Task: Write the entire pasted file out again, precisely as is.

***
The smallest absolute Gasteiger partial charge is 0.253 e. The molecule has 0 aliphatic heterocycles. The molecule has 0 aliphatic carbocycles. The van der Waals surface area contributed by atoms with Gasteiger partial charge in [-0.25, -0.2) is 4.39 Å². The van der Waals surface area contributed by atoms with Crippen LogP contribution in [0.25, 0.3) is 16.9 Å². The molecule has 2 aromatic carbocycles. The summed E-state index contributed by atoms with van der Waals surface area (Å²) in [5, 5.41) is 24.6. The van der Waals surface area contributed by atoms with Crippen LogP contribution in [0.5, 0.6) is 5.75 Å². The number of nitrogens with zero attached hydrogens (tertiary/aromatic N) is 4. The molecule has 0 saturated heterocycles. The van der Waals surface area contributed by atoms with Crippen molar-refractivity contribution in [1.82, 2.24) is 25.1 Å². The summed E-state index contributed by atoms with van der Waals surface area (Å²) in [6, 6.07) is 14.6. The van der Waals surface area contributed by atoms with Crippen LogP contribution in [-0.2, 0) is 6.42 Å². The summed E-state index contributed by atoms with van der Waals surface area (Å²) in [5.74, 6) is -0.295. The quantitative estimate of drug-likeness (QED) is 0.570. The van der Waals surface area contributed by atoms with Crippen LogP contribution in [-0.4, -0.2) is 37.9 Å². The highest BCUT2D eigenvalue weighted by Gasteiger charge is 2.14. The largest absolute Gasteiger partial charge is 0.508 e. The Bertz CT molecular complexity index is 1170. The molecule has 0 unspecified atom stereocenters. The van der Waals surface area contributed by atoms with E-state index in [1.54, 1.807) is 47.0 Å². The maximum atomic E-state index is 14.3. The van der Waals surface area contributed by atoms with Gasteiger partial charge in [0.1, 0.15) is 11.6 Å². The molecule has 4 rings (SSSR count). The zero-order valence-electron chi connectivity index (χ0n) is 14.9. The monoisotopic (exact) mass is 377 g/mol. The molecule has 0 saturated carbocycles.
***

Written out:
The smallest absolute Gasteiger partial charge is 0.253 e. The molecule has 0 aliphatic heterocycles. The molecule has 0 aliphatic carbocycles. The van der Waals surface area contributed by atoms with Gasteiger partial charge in [-0.25, -0.2) is 4.39 Å². The van der Waals surface area contributed by atoms with Crippen LogP contribution in [0.25, 0.3) is 16.9 Å². The molecule has 2 aromatic carbocycles. The summed E-state index contributed by atoms with van der Waals surface area (Å²) in [5, 5.41) is 24.6. The van der Waals surface area contributed by atoms with Crippen LogP contribution in [0.5, 0.6) is 5.75 Å². The number of nitrogens with zero attached hydrogens (tertiary/aromatic N) is 4. The molecule has 0 saturated heterocycles. The van der Waals surface area contributed by atoms with Crippen molar-refractivity contribution in [1.82, 2.24) is 25.1 Å². The summed E-state index contributed by atoms with van der Waals surface area (Å²) in [6, 6.07) is 14.6. The van der Waals surface area contributed by atoms with Crippen LogP contribution in [-0.2, 0) is 6.42 Å². The summed E-state index contributed by atoms with van der Waals surface area (Å²) in [5.74, 6) is -0.295. The quantitative estimate of drug-likeness (QED) is 0.570. The van der Waals surface area contributed by atoms with Crippen LogP contribution in [-0.4, -0.2) is 37.9 Å². The highest BCUT2D eigenvalue weighted by Gasteiger charge is 2.14. The largest absolute Gasteiger partial charge is 0.508 e. The Bertz CT molecular complexity index is 1170. The molecule has 0 unspecified atom stereocenters. The van der Waals surface area contributed by atoms with E-state index in [1.54, 1.807) is 47.0 Å². The maximum atomic E-state index is 14.3. The van der Waals surface area contributed by atoms with Gasteiger partial charge in [0.1, 0.15) is 11.6 Å². The molecule has 4 rings (SSSR count). The zero-order valence-electron chi connectivity index (χ0n) is 14.9. The monoisotopic (exact) mass is 377 g/mol. The molecule has 0 saturated carbocycles.